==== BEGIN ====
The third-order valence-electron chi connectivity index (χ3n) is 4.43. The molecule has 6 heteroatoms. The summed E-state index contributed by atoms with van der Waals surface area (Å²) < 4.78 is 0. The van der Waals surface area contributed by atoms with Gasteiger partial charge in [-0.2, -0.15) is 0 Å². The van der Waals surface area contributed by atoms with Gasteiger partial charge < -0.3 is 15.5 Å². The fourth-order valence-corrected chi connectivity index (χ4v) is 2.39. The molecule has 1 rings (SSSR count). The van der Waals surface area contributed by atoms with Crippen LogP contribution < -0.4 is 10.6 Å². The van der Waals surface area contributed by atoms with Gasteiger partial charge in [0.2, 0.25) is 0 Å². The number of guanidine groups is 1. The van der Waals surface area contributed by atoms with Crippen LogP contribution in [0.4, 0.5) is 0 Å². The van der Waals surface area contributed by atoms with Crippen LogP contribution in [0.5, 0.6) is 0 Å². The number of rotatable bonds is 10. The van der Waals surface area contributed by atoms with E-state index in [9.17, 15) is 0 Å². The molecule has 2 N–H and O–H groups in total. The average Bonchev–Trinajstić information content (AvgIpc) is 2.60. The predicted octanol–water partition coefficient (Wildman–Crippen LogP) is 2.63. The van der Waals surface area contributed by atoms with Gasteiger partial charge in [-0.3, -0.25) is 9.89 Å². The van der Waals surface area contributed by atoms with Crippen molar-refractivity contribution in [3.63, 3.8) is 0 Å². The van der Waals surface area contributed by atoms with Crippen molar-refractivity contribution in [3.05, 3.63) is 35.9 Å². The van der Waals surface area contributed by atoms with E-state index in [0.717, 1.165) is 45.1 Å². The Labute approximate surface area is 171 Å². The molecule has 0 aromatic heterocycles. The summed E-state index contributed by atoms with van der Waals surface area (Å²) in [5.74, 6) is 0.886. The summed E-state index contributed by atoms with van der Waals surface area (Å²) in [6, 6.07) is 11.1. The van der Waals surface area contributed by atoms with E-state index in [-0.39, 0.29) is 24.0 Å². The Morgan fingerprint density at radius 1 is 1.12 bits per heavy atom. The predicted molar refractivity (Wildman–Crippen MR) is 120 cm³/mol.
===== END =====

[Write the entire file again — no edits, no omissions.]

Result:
The third-order valence-electron chi connectivity index (χ3n) is 4.43. The molecule has 6 heteroatoms. The summed E-state index contributed by atoms with van der Waals surface area (Å²) < 4.78 is 0. The van der Waals surface area contributed by atoms with Gasteiger partial charge in [-0.2, -0.15) is 0 Å². The van der Waals surface area contributed by atoms with Gasteiger partial charge < -0.3 is 15.5 Å². The fourth-order valence-corrected chi connectivity index (χ4v) is 2.39. The molecule has 1 rings (SSSR count). The van der Waals surface area contributed by atoms with Crippen LogP contribution < -0.4 is 10.6 Å². The van der Waals surface area contributed by atoms with Gasteiger partial charge in [0.2, 0.25) is 0 Å². The number of guanidine groups is 1. The van der Waals surface area contributed by atoms with Crippen LogP contribution in [0.4, 0.5) is 0 Å². The van der Waals surface area contributed by atoms with Crippen LogP contribution in [0.5, 0.6) is 0 Å². The number of rotatable bonds is 10. The van der Waals surface area contributed by atoms with E-state index in [9.17, 15) is 0 Å². The molecule has 2 N–H and O–H groups in total. The average Bonchev–Trinajstić information content (AvgIpc) is 2.60. The predicted octanol–water partition coefficient (Wildman–Crippen LogP) is 2.63. The van der Waals surface area contributed by atoms with Gasteiger partial charge in [-0.3, -0.25) is 9.89 Å². The van der Waals surface area contributed by atoms with Crippen molar-refractivity contribution in [3.63, 3.8) is 0 Å². The van der Waals surface area contributed by atoms with Crippen molar-refractivity contribution in [3.05, 3.63) is 35.9 Å². The van der Waals surface area contributed by atoms with E-state index in [0.717, 1.165) is 45.1 Å². The Labute approximate surface area is 171 Å². The molecule has 0 aromatic heterocycles. The summed E-state index contributed by atoms with van der Waals surface area (Å²) in [5.74, 6) is 0.886. The summed E-state index contributed by atoms with van der Waals surface area (Å²) in [6, 6.07) is 11.1. The van der Waals surface area contributed by atoms with E-state index in [-0.39, 0.29) is 24.0 Å². The Morgan fingerprint density at radius 1 is 1.12 bits per heavy atom. The predicted molar refractivity (Wildman–Crippen MR) is 120 cm³/mol.